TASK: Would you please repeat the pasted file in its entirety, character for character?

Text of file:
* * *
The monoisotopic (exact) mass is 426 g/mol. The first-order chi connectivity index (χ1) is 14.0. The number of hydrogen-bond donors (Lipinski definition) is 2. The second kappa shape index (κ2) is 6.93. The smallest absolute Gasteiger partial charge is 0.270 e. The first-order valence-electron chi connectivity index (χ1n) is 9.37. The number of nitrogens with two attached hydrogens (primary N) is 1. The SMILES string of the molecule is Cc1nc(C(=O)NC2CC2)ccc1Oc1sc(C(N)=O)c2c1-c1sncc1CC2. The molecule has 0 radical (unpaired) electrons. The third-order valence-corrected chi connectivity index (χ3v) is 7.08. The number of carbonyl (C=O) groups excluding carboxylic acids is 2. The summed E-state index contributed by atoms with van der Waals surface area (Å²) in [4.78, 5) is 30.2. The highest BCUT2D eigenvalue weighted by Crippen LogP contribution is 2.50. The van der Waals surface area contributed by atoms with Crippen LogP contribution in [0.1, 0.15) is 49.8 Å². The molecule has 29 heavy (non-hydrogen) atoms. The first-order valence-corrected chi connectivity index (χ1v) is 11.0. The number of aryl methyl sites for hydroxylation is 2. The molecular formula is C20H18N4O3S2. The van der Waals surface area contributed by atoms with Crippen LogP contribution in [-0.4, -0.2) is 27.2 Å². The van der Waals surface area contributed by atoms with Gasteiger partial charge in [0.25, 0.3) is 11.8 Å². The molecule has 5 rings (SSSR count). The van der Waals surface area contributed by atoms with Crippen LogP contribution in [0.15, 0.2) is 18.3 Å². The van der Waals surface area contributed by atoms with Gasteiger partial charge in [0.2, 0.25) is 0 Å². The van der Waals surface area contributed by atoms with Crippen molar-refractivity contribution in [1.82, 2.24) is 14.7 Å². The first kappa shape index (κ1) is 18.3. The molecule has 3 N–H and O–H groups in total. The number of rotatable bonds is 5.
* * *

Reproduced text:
The monoisotopic (exact) mass is 426 g/mol. The first-order chi connectivity index (χ1) is 14.0. The number of hydrogen-bond donors (Lipinski definition) is 2. The second kappa shape index (κ2) is 6.93. The smallest absolute Gasteiger partial charge is 0.270 e. The first-order valence-electron chi connectivity index (χ1n) is 9.37. The number of nitrogens with two attached hydrogens (primary N) is 1. The SMILES string of the molecule is Cc1nc(C(=O)NC2CC2)ccc1Oc1sc(C(N)=O)c2c1-c1sncc1CC2. The molecule has 0 radical (unpaired) electrons. The third-order valence-corrected chi connectivity index (χ3v) is 7.08. The number of carbonyl (C=O) groups excluding carboxylic acids is 2. The summed E-state index contributed by atoms with van der Waals surface area (Å²) in [4.78, 5) is 30.2. The highest BCUT2D eigenvalue weighted by Crippen LogP contribution is 2.50. The van der Waals surface area contributed by atoms with Crippen LogP contribution in [0.1, 0.15) is 49.8 Å². The molecule has 29 heavy (non-hydrogen) atoms. The first-order valence-corrected chi connectivity index (χ1v) is 11.0. The number of aryl methyl sites for hydroxylation is 2. The molecular formula is C20H18N4O3S2. The van der Waals surface area contributed by atoms with Crippen LogP contribution in [-0.4, -0.2) is 27.2 Å². The van der Waals surface area contributed by atoms with Gasteiger partial charge in [0.25, 0.3) is 11.8 Å². The molecule has 5 rings (SSSR count). The van der Waals surface area contributed by atoms with Crippen LogP contribution in [0.15, 0.2) is 18.3 Å². The van der Waals surface area contributed by atoms with Gasteiger partial charge in [0.2, 0.25) is 0 Å². The van der Waals surface area contributed by atoms with Crippen molar-refractivity contribution in [1.82, 2.24) is 14.7 Å². The first kappa shape index (κ1) is 18.3. The molecule has 3 N–H and O–H groups in total. The number of rotatable bonds is 5.